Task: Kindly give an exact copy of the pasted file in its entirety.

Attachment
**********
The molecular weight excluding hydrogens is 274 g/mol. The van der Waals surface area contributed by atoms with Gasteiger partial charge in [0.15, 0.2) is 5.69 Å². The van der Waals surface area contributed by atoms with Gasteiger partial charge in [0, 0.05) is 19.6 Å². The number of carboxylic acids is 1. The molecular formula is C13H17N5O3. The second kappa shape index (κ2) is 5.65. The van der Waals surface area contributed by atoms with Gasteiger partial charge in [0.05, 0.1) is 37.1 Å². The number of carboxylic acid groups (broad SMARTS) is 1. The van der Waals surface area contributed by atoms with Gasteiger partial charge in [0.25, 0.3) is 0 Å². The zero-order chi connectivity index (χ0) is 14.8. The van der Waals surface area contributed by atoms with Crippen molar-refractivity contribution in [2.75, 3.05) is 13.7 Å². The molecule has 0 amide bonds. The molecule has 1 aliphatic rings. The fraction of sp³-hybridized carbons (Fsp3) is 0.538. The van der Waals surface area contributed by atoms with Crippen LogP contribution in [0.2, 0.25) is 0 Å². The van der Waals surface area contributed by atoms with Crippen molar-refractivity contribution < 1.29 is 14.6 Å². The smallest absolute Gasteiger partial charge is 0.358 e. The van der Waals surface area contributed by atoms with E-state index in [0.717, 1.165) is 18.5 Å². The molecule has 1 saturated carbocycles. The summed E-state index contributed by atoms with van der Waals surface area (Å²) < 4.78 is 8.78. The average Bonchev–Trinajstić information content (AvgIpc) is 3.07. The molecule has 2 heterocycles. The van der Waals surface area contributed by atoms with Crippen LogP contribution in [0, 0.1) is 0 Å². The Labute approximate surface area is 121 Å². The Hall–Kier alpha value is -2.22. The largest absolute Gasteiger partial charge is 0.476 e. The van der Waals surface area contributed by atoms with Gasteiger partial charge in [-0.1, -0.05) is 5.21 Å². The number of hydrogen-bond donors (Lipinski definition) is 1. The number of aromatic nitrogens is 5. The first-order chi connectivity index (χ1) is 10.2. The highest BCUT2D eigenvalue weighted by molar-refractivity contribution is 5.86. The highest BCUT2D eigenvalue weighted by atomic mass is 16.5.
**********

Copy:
The molecular weight excluding hydrogens is 274 g/mol. The van der Waals surface area contributed by atoms with Gasteiger partial charge in [0.15, 0.2) is 5.69 Å². The van der Waals surface area contributed by atoms with Gasteiger partial charge in [0, 0.05) is 19.6 Å². The number of carboxylic acids is 1. The molecular formula is C13H17N5O3. The second kappa shape index (κ2) is 5.65. The van der Waals surface area contributed by atoms with Gasteiger partial charge in [0.05, 0.1) is 37.1 Å². The number of carboxylic acid groups (broad SMARTS) is 1. The van der Waals surface area contributed by atoms with Gasteiger partial charge in [0.25, 0.3) is 0 Å². The zero-order chi connectivity index (χ0) is 14.8. The van der Waals surface area contributed by atoms with Crippen molar-refractivity contribution in [2.75, 3.05) is 13.7 Å². The molecule has 0 amide bonds. The molecule has 1 aliphatic rings. The fraction of sp³-hybridized carbons (Fsp3) is 0.538. The van der Waals surface area contributed by atoms with Crippen LogP contribution in [0.2, 0.25) is 0 Å². The van der Waals surface area contributed by atoms with Crippen molar-refractivity contribution < 1.29 is 14.6 Å². The smallest absolute Gasteiger partial charge is 0.358 e. The van der Waals surface area contributed by atoms with E-state index in [0.717, 1.165) is 18.5 Å². The molecule has 1 saturated carbocycles. The summed E-state index contributed by atoms with van der Waals surface area (Å²) < 4.78 is 8.78. The average Bonchev–Trinajstić information content (AvgIpc) is 3.07. The molecule has 2 heterocycles. The van der Waals surface area contributed by atoms with Crippen LogP contribution in [0, 0.1) is 0 Å². The Labute approximate surface area is 121 Å². The Hall–Kier alpha value is -2.22. The largest absolute Gasteiger partial charge is 0.476 e. The van der Waals surface area contributed by atoms with Gasteiger partial charge in [-0.1, -0.05) is 5.21 Å². The number of hydrogen-bond donors (Lipinski definition) is 1. The number of aromatic nitrogens is 5. The first-order chi connectivity index (χ1) is 10.2. The highest BCUT2D eigenvalue weighted by molar-refractivity contribution is 5.86. The highest BCUT2D eigenvalue weighted by atomic mass is 16.5.